When it comes to your finances, interest rates are actually a pretty interesting topic — especially when they help your money grow. A little interest can go a long way towards saving for a dream vacation, a down payment on a house or a remodel of your current place.
You might be wondering what the best savings account rates are or how interest is paid. You might also have questions about interest earned or interest paid.
If you'd like to learn a little bit more about interest rates and how they can work for you, you're in the right place. This guide will help you make sense of interest rates, inflation and more.
What is an interest rate?
When you save money for the future by opening a savings account, the account's interest rate is the rate your bank pays you for keeping your money with them. The money you earn on your savings is, naturally, the interest.
In contrast, if you borrow money — say to pay for a house or car — the interest is the fee you pay a lender for using their money over a period of time. When the loan is fully repaid, you will have paid the lender interest in addition to the original amount you borrowed (commonly referred to as the principal). The rate for your loan will indicate how much interest you will pay each month. The annual percentage rate (APR) will indicate the total interest over that year.
In a nutshell, it costs to borrow money and it pays to save. To learn more about different types of rates and how they are calculated, read on.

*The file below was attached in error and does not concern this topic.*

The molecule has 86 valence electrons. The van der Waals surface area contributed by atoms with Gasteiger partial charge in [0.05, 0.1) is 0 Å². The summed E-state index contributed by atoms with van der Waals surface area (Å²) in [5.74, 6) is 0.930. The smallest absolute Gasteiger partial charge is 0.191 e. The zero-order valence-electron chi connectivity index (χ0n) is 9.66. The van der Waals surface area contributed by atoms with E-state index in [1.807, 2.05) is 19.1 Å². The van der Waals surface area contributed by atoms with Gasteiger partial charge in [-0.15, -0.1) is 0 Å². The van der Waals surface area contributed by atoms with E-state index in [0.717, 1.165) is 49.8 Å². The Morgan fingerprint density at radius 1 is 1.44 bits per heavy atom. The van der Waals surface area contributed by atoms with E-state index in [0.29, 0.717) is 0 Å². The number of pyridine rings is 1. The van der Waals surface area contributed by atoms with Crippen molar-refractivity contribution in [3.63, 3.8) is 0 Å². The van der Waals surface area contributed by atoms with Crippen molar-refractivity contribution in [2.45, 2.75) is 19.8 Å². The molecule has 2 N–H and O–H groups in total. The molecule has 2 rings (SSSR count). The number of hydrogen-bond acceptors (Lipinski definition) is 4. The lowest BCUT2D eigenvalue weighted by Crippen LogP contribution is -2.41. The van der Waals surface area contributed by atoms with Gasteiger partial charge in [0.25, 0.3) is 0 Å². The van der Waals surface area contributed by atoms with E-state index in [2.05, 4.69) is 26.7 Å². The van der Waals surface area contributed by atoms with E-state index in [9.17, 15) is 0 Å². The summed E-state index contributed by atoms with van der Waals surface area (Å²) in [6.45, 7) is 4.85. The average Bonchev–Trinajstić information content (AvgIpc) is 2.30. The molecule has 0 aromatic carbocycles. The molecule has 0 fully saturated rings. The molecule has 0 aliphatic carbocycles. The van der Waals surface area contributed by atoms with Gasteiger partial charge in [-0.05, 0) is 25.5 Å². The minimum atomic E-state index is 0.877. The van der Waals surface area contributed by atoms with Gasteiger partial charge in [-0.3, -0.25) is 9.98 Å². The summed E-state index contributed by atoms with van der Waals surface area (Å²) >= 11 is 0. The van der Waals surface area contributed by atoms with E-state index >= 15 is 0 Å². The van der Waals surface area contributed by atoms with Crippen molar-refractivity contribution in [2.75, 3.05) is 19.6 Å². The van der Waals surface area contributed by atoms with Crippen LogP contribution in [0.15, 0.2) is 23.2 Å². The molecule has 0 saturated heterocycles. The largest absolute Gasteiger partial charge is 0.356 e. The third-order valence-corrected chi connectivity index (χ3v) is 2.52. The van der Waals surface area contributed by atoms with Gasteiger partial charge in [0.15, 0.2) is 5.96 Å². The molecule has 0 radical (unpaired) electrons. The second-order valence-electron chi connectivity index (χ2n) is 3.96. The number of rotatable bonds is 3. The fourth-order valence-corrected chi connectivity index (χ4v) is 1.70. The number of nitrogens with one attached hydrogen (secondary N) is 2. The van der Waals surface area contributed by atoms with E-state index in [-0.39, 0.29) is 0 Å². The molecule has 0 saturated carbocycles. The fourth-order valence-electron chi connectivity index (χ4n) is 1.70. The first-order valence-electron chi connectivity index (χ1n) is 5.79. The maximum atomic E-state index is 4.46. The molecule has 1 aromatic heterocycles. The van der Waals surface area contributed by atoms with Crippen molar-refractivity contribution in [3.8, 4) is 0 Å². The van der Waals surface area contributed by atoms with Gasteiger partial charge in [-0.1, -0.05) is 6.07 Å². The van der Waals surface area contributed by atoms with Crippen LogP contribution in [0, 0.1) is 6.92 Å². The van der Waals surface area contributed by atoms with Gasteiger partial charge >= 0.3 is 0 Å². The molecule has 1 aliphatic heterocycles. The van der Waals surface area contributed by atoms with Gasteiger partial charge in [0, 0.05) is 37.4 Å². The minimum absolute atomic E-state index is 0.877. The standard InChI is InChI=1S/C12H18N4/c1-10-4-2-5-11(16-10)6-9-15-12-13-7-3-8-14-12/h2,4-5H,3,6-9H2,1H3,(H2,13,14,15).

Calculating interest rates for saving
Interest works in your favor when you save. By earning interest on your deposits, you can increase the amount of money you end up with at the end of the saving period. Therefore, to better plan your savings goals, it helps to know how to calculate interest.
For example, if an emergency cash stash of $2,000 is deposited into a high-yield savings account that offers a 2% APY. After one year, assuming no withdrawals or deposits, the interest earned will amount to $40. The new savings total: $2,040.
Adding to your initial balance every month can allow you to use the interest to grow your savings even more. If you add just $100 each month to the account, your annual interest earnings will increase to $53.
The savings total:
= opening balance + total monthly contributions + annual interest
= $2000 + $1,200 + $53
Simple interest vs. compound interest: What's the difference?
You'll want to know if the interest on your deposits and loans is simple or compound. Simple interest is calculated on the principal (original) amount of a loan. Compound interest on a deposit means each time the interest amount is calculated and added to the account, the cumulative balance earns interest. Bottom line: with compounding you earn interest on both your original money and on the interest the bank pays you each period to keep money in the account.